Intégrez les plans de cours à votre développement de collection grâce à Syllabo

Patrice Dupont
Bibliothécaire, Bibliothèque de la santé, Direction des bibliothèques, Université de Montréal, Montréal, PQ

Introduction: Syllabo est une base de données maison visant à faciliter le processus de développement de collection, tout en ciblant le mieux possible les besoins des étudiants. L’objectif est d’atteindre la meilleure adéquation possible entre les collections des bibliothèques de l’Université de Montréal et les ouvrages et sources d’information mentionnés dans les plans de cours. Méthodologie: Le développement de Syllabo a débuté en juin 2009 à la Bibliothèque de la santé, dans la perspective de faciliter le processus de révision des syllabus des cours offerts à chaque trimestre par les facultés et les écoles desservies par les bibliothèques. Un procédurier décrit en détail la configuration de cette base élaborée à l’aide du logiciel EndNote. On y explique les étapes de repérage des syllabus et des données bibliographiques, les champs personnalisés disponibles (sigle du cours, statut du document, suivi des démarches, etc.), le vocabulaire contrôlé et les règles d’écriture associés à ces champs, ainsi que les procédures de sauvegarde. Résultats: La base Syllabo facilite maintenant le repérage annuel de nouvelles éditions, assure un suivi plus systématique de toutes les démarches requises, tout en simplifiant les communications avec les professeurs. La Bibliothèque de la santé applique dorénavant cette même méthodologie à la gestion de ses sections référence et de réserve de cours. Exposé: La base Syllabo a grandement amélioré l’efficacité du processus de révision des syllabus et est maintenant implantée dans cinq autres bibliothèques de l’Université de Montréal. Une brève démonstration de la base Syllabo sera offerte.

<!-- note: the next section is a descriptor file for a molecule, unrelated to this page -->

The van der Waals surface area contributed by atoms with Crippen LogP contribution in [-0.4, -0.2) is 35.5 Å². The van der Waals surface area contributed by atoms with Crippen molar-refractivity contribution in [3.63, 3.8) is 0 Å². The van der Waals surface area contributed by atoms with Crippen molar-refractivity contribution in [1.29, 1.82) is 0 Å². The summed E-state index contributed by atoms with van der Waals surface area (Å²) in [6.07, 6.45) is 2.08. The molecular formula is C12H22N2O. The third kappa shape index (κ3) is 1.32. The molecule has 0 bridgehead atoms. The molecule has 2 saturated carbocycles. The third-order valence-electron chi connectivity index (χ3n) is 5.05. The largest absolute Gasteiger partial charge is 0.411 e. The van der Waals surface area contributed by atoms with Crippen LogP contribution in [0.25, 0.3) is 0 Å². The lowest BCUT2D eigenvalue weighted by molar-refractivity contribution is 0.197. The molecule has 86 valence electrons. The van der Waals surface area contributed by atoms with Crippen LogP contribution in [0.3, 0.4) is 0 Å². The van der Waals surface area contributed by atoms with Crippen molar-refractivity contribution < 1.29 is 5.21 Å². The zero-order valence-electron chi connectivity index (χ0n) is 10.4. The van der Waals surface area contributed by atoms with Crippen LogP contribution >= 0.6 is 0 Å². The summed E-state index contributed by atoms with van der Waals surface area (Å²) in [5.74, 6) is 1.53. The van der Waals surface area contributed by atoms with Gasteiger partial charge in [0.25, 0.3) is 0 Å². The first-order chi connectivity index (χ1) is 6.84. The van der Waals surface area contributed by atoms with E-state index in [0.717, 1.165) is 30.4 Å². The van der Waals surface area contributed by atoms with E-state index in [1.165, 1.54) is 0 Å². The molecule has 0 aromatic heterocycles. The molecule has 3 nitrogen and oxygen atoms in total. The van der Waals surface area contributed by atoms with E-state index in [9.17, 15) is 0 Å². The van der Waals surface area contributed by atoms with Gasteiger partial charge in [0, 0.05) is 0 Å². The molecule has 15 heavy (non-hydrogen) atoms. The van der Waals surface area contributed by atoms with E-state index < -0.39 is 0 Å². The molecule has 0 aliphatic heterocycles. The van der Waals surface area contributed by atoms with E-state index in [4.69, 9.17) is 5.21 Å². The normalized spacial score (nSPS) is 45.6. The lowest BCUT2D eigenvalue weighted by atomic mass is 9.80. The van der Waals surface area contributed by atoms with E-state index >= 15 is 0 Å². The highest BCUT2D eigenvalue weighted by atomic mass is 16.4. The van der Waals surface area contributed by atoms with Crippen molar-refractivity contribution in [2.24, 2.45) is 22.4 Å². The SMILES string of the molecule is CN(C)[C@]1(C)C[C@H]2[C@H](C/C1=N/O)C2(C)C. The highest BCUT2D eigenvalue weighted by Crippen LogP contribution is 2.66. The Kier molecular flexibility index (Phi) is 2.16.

Collection de livres anciens dans les hôpitaux pour les nuls!

Diane St-Aubin and Daniela Ziegler
Bibliothécaire, Centre de documentation, Hôpital Saint-Luc CHUM, Montréal, PQ; Bibliothécaire-informationniste, Centre de documentation, Hôpital Saint-Luc CHUM, Montréal, PQ

Introduction: Aux points de service du centre de documentation et dans les sous-sols du CHUM, une «collection oubliée» dort depuis plusieurs années. Conservés dans des conditions douteuses, un nombre indéterminés de livres d’un âge certain sont dispersés d’un site à l’autre. Le déménagement futur de l’hôpital nous a mené dans le cadre d’une plus vaste opération d’inventaire, à nous pencher davantage sur ces ouvrages parfois précieux. Sans réelle expertise sur le sujet, ni moyen financier pour embaucher un spécialiste, nous avons recherché l’information nécessaire à l’évaluation de cette collection insoupçonnée et avons établi des priorités quant à sa conservation en fonction de la mission de la bibliothèque du CHUM. Méthode: Avec comme outil de départ notre procédurier d’inventaire général, suite à une revue de littérature sur les collections de livres anciens qui a mené à la consultation de documents incontournables sur le sujet et à l’établissement de contacts avec quelques experts: bibliothécaires spécialisés, muséologues, avocats, etc. nous avons produit une grille de prise de décision. Résultats: Plusieurs découvertes. Sur les façons de procéder:, Garrison et Morton, etc; Sur la collection: d’abord un plus grand nombre d’ouvrages d’intérêts que celui attendu. Évidemment, une majorité de titres édités au XIXème siècle; Sur sa conservation futur: les choix institutionnels à faire; ainsi que les choix légaux et juridiques, car il peut y en avoir. Et l’impact de ces choix sur le futur de cette collection. Discussion: Cet exercice nous a mené à la rédaction d’une annexe d’importance au procédurier d’inventaire général déjà produit, à réfléchir sur une véritable politique de dons, à la pertinence de la conservation d’une telle collection par rapport à la mission de la bibliothèque. L’idée a également germée sur la possibilité de rendre quelques-uns de ces ouvrages disponibles grâce à leur numérisation ou plutôt à moindre frais, faire pointer des liens vers de grandes bibliothèques virtuelles qui possèdent déjà ces mêmes livres en version numérique comme ou l’incontournable GoogleBooks.

Making Mealtimes Better: A Research Colloboration Journey

Laurie Blanchard, Susan Bernjak, Jean Helps and Elizabeth Chagas
Librarian, Sister St. Odilon Library, University of Manitoba Health Sciences Libraries, Winnipeg, MB; Regional Educator, Winnipeg Regional Health Authority Personal Care Home program, Winnipeg, MB; Dietitian, Winnipeg Regional Health Authority Personal Care Home program, Winnipeg, MB; Renal Dietitian, Health Sciences Centre (HSC), Winnipeg, MB